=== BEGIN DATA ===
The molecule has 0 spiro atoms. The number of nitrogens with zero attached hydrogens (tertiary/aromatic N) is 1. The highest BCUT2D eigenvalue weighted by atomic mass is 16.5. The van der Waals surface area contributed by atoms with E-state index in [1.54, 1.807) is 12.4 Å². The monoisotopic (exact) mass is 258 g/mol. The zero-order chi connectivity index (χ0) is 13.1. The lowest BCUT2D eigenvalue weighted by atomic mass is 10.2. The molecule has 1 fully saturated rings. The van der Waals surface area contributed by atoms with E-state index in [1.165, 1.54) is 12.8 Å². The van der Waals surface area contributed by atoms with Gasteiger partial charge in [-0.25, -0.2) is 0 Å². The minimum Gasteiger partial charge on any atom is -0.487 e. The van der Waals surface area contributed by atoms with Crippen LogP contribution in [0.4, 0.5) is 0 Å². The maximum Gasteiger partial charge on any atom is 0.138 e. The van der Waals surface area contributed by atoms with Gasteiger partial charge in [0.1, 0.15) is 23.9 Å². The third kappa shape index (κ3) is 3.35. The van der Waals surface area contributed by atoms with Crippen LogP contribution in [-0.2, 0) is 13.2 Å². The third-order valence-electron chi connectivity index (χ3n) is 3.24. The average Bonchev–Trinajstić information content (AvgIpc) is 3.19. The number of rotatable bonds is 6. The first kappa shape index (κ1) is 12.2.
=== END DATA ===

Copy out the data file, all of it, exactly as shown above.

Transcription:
The molecule has 0 spiro atoms. The number of nitrogens with zero attached hydrogens (tertiary/aromatic N) is 1. The highest BCUT2D eigenvalue weighted by atomic mass is 16.5. The van der Waals surface area contributed by atoms with E-state index in [1.54, 1.807) is 12.4 Å². The monoisotopic (exact) mass is 258 g/mol. The zero-order chi connectivity index (χ0) is 13.1. The lowest BCUT2D eigenvalue weighted by atomic mass is 10.2. The molecule has 1 fully saturated rings. The van der Waals surface area contributed by atoms with E-state index in [1.165, 1.54) is 12.8 Å². The van der Waals surface area contributed by atoms with Gasteiger partial charge in [-0.25, -0.2) is 0 Å². The minimum Gasteiger partial charge on any atom is -0.487 e. The van der Waals surface area contributed by atoms with Crippen LogP contribution in [0.4, 0.5) is 0 Å². The maximum Gasteiger partial charge on any atom is 0.138 e. The van der Waals surface area contributed by atoms with Gasteiger partial charge in [0.1, 0.15) is 23.9 Å². The third kappa shape index (κ3) is 3.35. The van der Waals surface area contributed by atoms with Crippen LogP contribution in [-0.2, 0) is 13.2 Å². The third-order valence-electron chi connectivity index (χ3n) is 3.24. The average Bonchev–Trinajstić information content (AvgIpc) is 3.19. The number of rotatable bonds is 6. The first kappa shape index (κ1) is 12.2.